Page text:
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Why did God Let The Serpent (Satan) Into The Garden Of Eden?

Atheists love to bring up this argument stating that it would be wrong for God to do so, knowing what would happen. The first question I would like to ask the atheist is “from what moral standard would you be coming from?” If you present the argument as it being wrong for God to do so, then you must be coming from a moral standpoint.

Adam had a good grasp of what right and wrong was. He was an adult and had the free will to chose whether or not to take a bite of the fruit that Eve presented him with. It all boiled down to the freedom that God gave Adam to choose. The freedom to choose opens up the door for sin to entering; you make that choice.

God knew that Adam would sin. Adam and Eve were not automatons. They were tempted and the rebellion nature came through.

It was God’s will to allow Satan into the garden. Do you not think that even as parents we allow our children to do things that we know they will fail at, why would God be any different? It is by our failures that we grow and learn.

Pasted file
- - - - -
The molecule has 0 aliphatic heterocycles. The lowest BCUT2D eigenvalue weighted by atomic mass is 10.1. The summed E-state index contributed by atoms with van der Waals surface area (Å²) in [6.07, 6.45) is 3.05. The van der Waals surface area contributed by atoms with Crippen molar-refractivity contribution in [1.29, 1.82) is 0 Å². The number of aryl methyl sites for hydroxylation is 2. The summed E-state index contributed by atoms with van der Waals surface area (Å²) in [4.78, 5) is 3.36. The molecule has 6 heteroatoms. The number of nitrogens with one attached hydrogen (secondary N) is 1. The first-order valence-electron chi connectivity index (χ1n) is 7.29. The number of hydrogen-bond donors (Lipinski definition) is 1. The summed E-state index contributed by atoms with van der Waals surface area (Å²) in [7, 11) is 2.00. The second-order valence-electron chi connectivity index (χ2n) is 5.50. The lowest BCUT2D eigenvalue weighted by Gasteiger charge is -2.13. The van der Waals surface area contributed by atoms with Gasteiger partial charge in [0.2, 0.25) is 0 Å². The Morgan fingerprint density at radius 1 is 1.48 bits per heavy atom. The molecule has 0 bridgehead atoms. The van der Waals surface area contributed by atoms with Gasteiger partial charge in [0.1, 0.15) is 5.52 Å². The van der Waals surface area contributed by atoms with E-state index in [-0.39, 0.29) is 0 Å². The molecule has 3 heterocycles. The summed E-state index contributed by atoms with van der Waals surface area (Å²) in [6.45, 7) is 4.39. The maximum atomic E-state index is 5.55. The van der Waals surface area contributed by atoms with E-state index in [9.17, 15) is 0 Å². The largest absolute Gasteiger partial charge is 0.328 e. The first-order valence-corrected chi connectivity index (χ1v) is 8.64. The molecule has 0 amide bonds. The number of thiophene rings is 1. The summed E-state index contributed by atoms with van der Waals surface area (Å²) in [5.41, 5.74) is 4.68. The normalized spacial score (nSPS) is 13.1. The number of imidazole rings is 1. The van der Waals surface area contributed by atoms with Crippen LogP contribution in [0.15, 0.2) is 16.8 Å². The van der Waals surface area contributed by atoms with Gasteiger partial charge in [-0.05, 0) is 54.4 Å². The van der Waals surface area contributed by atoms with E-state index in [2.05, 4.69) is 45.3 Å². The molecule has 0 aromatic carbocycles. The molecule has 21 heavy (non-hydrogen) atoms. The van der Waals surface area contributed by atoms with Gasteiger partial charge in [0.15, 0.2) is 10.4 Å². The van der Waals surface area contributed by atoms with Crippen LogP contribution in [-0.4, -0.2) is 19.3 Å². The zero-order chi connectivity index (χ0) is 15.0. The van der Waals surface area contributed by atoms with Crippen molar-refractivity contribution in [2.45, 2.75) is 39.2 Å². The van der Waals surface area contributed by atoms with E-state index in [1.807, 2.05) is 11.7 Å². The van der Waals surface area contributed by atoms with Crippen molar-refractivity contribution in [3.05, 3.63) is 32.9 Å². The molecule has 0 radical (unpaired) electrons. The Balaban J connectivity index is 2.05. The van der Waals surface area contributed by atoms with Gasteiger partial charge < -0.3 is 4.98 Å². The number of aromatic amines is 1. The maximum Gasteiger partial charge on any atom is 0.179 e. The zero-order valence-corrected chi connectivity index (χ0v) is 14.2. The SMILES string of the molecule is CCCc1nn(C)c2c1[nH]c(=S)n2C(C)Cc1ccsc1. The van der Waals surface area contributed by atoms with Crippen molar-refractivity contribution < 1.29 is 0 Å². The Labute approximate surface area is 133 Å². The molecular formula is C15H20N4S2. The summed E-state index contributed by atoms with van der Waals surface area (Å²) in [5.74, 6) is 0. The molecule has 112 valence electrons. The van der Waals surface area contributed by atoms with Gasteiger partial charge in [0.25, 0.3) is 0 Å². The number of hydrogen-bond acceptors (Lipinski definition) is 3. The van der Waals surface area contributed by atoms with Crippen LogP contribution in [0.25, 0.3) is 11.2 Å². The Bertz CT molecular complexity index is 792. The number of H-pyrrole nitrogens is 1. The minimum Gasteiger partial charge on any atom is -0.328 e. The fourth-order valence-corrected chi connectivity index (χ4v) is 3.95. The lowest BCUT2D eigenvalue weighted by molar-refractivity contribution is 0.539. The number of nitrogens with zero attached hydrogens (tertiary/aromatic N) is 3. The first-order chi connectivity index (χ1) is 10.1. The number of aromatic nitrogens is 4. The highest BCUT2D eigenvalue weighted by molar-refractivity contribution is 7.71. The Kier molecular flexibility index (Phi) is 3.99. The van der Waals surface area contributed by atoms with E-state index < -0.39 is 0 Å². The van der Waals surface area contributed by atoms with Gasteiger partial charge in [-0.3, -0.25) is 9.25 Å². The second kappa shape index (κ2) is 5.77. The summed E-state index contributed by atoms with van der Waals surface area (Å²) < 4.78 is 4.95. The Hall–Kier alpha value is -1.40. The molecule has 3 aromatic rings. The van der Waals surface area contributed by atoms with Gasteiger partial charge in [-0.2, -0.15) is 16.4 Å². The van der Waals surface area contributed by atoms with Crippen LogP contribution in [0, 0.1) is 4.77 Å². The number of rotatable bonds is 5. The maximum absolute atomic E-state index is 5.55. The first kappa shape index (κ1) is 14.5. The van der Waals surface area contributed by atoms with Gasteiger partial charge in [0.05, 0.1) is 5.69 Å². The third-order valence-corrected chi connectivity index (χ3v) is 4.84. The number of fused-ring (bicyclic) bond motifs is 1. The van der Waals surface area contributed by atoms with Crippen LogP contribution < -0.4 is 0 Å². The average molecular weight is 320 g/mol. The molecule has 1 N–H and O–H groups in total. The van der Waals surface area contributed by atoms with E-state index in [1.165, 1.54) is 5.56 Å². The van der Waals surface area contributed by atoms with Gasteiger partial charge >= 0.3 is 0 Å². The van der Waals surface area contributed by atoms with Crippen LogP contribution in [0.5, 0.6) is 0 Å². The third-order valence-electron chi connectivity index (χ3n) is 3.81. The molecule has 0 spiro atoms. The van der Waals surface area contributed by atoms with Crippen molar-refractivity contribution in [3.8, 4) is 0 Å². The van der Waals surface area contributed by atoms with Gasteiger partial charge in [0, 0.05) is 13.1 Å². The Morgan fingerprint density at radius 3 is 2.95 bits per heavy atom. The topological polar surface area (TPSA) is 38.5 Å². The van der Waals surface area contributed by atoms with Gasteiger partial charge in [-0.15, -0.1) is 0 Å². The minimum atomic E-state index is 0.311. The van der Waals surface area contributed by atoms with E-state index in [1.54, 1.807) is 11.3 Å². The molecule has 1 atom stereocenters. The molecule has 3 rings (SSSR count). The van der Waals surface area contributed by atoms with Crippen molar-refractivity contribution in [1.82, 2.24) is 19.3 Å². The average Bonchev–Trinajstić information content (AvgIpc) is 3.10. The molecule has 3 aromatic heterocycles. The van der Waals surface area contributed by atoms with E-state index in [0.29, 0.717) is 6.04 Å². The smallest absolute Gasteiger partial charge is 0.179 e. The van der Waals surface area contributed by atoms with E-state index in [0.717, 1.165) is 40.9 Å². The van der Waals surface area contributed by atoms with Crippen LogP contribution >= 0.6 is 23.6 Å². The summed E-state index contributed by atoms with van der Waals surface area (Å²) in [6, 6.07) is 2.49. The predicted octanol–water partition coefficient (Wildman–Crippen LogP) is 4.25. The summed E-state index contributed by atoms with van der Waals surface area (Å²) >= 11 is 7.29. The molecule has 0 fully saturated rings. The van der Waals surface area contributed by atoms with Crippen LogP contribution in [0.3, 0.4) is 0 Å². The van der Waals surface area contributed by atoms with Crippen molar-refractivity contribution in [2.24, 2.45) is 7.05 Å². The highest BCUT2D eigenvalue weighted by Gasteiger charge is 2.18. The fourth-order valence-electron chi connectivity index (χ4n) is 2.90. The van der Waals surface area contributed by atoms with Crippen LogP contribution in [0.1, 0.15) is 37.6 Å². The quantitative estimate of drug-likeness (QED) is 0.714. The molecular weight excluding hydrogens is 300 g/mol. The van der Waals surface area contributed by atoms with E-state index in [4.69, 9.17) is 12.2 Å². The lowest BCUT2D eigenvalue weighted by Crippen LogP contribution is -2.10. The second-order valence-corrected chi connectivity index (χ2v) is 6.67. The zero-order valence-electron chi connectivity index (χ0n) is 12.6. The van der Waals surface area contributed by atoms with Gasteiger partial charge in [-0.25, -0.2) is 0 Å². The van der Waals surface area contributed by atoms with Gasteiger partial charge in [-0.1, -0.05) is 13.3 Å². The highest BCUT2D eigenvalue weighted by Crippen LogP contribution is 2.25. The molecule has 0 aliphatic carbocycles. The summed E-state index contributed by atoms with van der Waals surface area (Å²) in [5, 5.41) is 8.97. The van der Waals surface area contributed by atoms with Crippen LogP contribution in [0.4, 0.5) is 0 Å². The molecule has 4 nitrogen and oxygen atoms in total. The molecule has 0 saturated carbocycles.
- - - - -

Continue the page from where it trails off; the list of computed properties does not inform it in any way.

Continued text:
God Bless

Brian Mason

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About beaconapologetics

A Christian Apologist. A follower of Jesus. A defender of the Christian Faith

14 responses to “Why did God Let The Serpent (Satan) Into The Garden Of Eden?

  1. Thanks for your reply Vince. I simply do not understand what you are writing. Could you please have an English interpreter translate your composition so I can fairly respond to you?
    God Bless!

  2. Vince Weeks ⋅

    U where wrong only garden satan enters was the garden of eden in there mind as they where asleep Adam had the power god gave him to name and order .adam sin in his mind and then they eyes where open.Adams heart wasn’t in the right place way b4 the garden thats why he was put to sleep .which was the first time sleep was.

  3. If you are being serious here I will answer, so I assume you are. God created man in His own image.

  4. You will not answer my question and I have asked this repeatedly “I will respond to all you ask “It is immoral to:” First do you believe in Moral absolutes”?

  5. “I concede that I can imagine a situation where I would kick my son out of the house. The situation would dependent on my son causing significant harm to others of the household. It will take more than just defiance or rebelliousness”. Your opinion.
    ” But I will never tempt him, and I especially won’t tempt him if I know it will cause harm”. Neither would God nor did He.